TA OGUNLESI (FWACP)1 NEPHROBLASTOMA (WILM’S TUMOR)
TA OGUNLESI (FWACP)2 EPIDEMIOLOGY WT is a tumor of the developing kidney WT is the most common renal tumor in children. Incidence is approximately 0.8 cases per 100,000 persons in the US. WT formed 15% of all childhood cancers in Enugu (1999 – 2004)
TA OGUNLESI (FWACP)3 EPIDEMIOLOGY Peak age at diagnosis is between 3yrs and 4 years Mean age at diagnosis is 3.5years Most cases (80%) are diagnosed before 5yrs of age No sex predilection Most cases are SPORADIC (not related to any hereditary or genetic tendency) Only about 2.5% is familial
TA OGUNLESI (FWACP)4 AETIOLOGY The clinical settings include: Sporadic Familial Associated with genetic syndromes (12-15%) The familial type is associated with genito-urinary abnormalities like hypospadias, cryptorchidism, ureteral duplication, polycystic kidneys The genetic syndromes that may be associated with WT: Beckwith-Wiedemann syndrome Unilateral hemihypertrophy Aniridia
TA OGUNLESI (FWACP)5 PATHOPHYSIOLOGY The aetiology is unknown. The pathophysiology is characterized by an abnormal proliferation of the metanephric blastema. Histology shows 3 components: primitive metanephric blastema, dysplatic tubules and the mesenchyme The degree of differentiation of each component determines whether the tumour has favourable or unfavourable histology.
TA OGUNLESI (FWACP)6 PATHOPHYSIOLOGY WT can arise anywhere within the kidney It distorts the renal architecture unlike Neuroblastoma which only displaces the kidneys downward without distorting its architecture Spreads beyond a tumor capsule into the renal sinus, intra-renal lymphatics and blood vessels → metastases (commonly to the lungs & liver) Vigorous abdominal palpation spills the cells into the abdominal cavity and encourages dissemination
TA OGUNLESI (FWACP)7 CLINICAL FEATURES Asymptomatic flank mass is the most common feature (Crosses the midline in 10% of cases) Others include: Abdominal pain in 30-40% of cases. Gross haematuria in 5-10% of cases. Constipation from pressure effect.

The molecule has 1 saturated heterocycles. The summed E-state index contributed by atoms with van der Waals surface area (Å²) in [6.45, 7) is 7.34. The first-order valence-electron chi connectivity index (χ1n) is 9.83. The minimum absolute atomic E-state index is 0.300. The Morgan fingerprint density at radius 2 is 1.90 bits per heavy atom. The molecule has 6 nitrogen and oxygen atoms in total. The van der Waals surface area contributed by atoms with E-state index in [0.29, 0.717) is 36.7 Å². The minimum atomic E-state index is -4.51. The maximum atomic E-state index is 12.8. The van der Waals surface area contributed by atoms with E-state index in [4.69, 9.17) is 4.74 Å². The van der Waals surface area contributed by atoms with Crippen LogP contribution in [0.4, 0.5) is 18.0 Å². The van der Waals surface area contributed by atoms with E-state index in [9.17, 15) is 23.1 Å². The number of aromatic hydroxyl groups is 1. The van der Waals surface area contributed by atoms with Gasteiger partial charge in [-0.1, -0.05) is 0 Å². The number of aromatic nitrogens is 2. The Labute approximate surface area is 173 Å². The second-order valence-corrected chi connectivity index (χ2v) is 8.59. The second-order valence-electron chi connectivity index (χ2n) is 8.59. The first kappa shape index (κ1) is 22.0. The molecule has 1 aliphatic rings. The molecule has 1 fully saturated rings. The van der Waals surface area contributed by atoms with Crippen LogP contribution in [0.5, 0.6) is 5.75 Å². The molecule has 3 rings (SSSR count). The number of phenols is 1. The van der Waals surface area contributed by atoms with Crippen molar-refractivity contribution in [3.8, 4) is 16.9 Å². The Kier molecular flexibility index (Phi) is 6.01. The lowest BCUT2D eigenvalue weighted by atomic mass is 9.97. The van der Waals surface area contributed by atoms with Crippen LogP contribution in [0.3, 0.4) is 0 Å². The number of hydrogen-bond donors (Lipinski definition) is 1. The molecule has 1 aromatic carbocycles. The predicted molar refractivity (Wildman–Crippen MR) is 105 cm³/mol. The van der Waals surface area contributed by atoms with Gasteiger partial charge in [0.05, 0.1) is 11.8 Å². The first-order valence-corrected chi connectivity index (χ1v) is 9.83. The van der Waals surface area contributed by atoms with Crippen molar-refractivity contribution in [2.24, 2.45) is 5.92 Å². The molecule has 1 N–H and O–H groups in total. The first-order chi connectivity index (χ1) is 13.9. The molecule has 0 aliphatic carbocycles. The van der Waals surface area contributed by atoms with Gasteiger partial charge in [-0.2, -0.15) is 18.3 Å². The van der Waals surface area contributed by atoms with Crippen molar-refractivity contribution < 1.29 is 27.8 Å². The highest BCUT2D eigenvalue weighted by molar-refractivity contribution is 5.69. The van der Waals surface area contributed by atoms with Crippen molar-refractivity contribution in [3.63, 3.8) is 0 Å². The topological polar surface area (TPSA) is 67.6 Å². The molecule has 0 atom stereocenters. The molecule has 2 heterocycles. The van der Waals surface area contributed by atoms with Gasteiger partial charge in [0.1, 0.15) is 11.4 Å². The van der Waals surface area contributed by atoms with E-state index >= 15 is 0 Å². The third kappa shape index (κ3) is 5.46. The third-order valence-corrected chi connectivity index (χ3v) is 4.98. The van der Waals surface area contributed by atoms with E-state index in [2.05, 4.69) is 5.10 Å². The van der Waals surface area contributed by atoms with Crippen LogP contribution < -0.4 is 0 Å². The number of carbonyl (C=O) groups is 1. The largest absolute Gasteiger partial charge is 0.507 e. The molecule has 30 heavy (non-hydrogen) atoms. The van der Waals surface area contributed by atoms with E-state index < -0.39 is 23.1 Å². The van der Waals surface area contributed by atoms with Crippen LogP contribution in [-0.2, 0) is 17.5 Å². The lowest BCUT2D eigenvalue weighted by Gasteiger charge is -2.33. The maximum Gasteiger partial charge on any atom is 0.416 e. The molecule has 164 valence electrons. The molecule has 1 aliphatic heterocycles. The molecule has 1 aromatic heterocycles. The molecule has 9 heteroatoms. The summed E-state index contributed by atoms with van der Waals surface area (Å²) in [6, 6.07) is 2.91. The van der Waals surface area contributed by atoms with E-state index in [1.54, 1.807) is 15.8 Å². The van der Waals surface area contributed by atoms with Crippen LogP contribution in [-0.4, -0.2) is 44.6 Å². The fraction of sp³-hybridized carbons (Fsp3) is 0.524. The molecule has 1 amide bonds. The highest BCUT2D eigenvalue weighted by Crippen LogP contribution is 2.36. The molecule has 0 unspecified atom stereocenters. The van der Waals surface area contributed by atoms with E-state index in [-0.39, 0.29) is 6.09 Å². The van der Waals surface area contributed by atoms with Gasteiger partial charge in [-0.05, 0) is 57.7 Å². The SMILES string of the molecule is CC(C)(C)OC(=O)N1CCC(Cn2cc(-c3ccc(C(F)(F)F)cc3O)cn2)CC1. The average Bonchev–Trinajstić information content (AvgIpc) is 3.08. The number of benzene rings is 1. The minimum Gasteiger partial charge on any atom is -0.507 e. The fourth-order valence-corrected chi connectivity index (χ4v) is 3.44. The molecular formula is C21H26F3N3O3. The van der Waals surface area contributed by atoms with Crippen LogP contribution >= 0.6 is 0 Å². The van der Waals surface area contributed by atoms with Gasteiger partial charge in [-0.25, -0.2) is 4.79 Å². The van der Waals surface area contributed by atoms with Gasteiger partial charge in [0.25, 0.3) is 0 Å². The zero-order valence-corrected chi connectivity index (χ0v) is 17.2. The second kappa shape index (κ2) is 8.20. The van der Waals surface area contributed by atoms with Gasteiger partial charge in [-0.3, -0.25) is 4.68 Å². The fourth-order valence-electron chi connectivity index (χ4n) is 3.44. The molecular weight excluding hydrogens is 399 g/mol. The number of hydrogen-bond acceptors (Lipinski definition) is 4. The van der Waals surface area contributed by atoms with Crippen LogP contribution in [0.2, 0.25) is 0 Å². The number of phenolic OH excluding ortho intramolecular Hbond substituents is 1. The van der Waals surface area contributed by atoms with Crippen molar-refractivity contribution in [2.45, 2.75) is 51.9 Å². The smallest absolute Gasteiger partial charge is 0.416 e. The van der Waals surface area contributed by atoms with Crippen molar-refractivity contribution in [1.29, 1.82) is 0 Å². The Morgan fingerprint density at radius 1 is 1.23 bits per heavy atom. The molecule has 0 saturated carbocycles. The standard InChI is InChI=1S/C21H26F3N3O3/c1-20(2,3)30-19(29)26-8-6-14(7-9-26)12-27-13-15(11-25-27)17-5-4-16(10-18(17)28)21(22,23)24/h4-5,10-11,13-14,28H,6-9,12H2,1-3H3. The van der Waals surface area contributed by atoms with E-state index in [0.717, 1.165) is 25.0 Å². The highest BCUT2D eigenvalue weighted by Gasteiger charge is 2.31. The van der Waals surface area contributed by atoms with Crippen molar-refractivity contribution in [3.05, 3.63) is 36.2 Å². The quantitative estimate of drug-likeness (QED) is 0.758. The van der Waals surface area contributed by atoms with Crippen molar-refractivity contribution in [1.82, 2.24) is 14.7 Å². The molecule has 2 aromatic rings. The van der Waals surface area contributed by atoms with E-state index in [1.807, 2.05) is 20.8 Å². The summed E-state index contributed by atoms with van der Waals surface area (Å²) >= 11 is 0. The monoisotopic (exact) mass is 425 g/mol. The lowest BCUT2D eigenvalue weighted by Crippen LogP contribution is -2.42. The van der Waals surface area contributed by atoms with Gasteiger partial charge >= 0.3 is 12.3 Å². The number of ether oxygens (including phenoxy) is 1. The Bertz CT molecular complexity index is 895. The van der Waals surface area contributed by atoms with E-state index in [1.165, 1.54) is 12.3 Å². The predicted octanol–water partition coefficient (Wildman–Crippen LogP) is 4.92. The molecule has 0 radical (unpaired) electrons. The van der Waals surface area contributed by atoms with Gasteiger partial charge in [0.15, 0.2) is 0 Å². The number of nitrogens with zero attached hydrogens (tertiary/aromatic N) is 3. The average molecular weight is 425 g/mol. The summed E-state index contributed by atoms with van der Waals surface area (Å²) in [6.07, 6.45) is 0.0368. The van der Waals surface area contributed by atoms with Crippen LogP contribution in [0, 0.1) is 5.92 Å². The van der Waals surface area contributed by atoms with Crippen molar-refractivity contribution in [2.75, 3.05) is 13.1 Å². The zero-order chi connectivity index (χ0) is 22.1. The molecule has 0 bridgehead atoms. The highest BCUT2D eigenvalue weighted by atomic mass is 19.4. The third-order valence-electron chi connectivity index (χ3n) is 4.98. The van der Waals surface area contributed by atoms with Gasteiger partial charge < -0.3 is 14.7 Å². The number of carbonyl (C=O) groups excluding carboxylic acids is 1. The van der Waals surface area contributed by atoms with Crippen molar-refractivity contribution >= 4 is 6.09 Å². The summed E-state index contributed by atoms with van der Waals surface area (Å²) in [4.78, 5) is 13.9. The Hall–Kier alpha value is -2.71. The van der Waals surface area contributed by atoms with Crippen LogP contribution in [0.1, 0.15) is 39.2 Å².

TA OGUNLESI (FWACP)8 CLINICAL FEATURES Severe anaemia with fatigue (secondary to haematuria) Mild-to-moderate hypertension in 10% of cases. Fever from tumour necrosis Cough & dyspnea from pulmonary metastases.
TA OGUNLESI (FWACP)9 INVESTIGATIONS Ultrasound – initial screening tool Computed tomography scan –Differential diagnosis of a kidney tumor versus adrenal tumor (neuroblastoma) –Liver metastases Chest x-ray - As a baseline for pulmonary metastases Magnetic resonance imaging Biopsy should be avoided to prevent spillage
TA OGUNLESI (FWACP)10 CLINICAL STAGING Stage I: The tumor is limited to the kidney and is excised completely. Stage II: The tumor extends beyond the kidney into peri-renal tissue but is excised completely. Stage III: Residual intra-abdominal tumor (nonhematogenous) exists after surgical resection.
TA OGUNLESI (FWACP)11 CLINICAL STAGING Stage IV: Hematogenous or lymph node metastasis has occurred outside the abdomen or pelvis. Stage V: Synchronous bilateral involvement has occurred. Each side is assigned a stage from I to III
TA OGUNLESI (FWACP)12 MANAGEMNET It is a potentially curable tumor. Surgical therapy: The first step is surgical staging followed by radical nephrectomy, if possible. If the tumor is unresectable, biopsies are performed and the nephrectomy is deferred until after chemotherapy, which will shrinks the tumor in most cases.
TA OGUNLESI (FWACP)13 MANAGEMENT Adjuvant chemotherapy has improved disease-free survival. The cytotoxic agents are Vincristine, Actinomycin-D and Adriamycin Radiotherapy is only useful if there is residual bulk disease after surgery.
TA OGUNLESI (FWACP)14 PROGNOSIS With the advent of multimodal therapy, the prognosis is good. The overall cure rate approaches 80- 85%. Cases with diffuse anaplasia and stage III or IV that recur in spite of the complex therapy have a bad prognosis.